As the Justice Department's assistant deputy attorney general of public safety, defence, and immigration since 2005, it is likely Therrien would also have been privy to certain policies and practices of Canada's Five Eyes cyber surveillance partner Communications Security Establishment Canada (CSEC)—such as the agency's metadata collection program revealed last year—as well Canada Border Services Agency (CBSA) and the Royal Canadian Mounted Police (RCMP)
Cavoukian told The Globe and Mail that neither her, nor her colleagues, had heard of Therrien's work.
"It certainly raises the spectre that the government is seeking to appoint someone who has a narrower view of privacy than would otherwise be desirable in that office," said Spratt.
However, University of Ottawa law professor Michael Geist cautions that, in the long term, it's hard to say what effect Therrien's appointment might have. "I'm a believer that just because you did certain things or were tasked with adopting certain positions in a prior job, doesn't mean that that's necessarily the position you're going to take in the future," Geist said, referring to Mr. Therrien's borer policy work, and pointing to interim privacy commissioner Chantal Bernier who also came from a public safety background.
Halifax lawyer David Fraser and partner at McInnes Cooper also said he would reserve judgement.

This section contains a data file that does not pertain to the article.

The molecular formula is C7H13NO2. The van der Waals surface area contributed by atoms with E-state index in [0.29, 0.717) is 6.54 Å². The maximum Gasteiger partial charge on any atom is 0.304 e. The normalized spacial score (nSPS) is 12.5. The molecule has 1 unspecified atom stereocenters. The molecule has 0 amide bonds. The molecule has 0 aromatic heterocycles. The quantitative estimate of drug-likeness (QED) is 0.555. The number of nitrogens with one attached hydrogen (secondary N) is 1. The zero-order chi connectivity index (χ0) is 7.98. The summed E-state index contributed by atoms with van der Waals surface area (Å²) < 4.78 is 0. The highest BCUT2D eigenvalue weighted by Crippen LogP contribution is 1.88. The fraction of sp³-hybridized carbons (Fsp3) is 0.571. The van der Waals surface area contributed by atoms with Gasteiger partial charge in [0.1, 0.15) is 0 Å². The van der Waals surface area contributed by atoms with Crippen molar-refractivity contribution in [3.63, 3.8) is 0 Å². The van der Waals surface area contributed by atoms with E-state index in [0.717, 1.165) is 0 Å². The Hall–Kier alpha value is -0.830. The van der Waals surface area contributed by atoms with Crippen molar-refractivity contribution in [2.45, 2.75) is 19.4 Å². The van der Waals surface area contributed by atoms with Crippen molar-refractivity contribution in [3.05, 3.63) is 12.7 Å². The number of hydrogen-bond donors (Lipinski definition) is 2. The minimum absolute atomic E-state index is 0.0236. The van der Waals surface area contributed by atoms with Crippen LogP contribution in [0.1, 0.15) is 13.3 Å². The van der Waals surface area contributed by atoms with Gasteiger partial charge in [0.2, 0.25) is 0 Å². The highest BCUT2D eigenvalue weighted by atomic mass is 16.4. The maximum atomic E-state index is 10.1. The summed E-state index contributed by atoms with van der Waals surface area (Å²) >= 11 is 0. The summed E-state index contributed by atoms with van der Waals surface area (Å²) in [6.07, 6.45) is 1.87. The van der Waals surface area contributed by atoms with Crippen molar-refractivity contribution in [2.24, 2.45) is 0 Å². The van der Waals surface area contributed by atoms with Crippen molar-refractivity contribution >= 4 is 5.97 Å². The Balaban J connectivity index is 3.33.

"One thing that's a possible silver lining—because I don't want to catastrophize anything—[is that] yes, he was the principal legal advisor to all these organizations that I've been quite critical of in their approach to surveillance and things like that. But I don't think we've had anyone as the privacy commissioner with the same level of knowledge of what's going on," Fraser said.
Of greater concern to Geist is the appointment's near term effect. The government is currently hearing from witnesses regarding Bill C-13—a new set of laws that the government maintains are intended to protect victims of cyberbullying, but at the same time greatly expand police surveillance powers.
Thus far, provincial privacy commissioners and major civil liberties groups have been denied the chance to speak, while outgoing interim federal Privacy Commissioner Chantal Bernier decided it was not her place to comment as she prepared to leave the post.
"We're not even going to hear from a privacy commissioner," Geist said. "It's remarkable to think that one of the lead privacy issues of the last decade—lawful access—will apparently go through a committee process without hearing from the lead privacy official in the country."
Neither Geist nor Fraser had heard of Therrien prior to his appointment. Geist remarked that other candidates with prior privacy commissioner experience might have been better positioned to jump more quickly into the C-13 debate.
Therrien will appear before a committee next Tuesday for questioning.
Though he must still be approved by both the House of Commons and Senate before the role is official, Prime Minister Harper's Conservative government maintains a majority in both, making it likely the nomination will pass.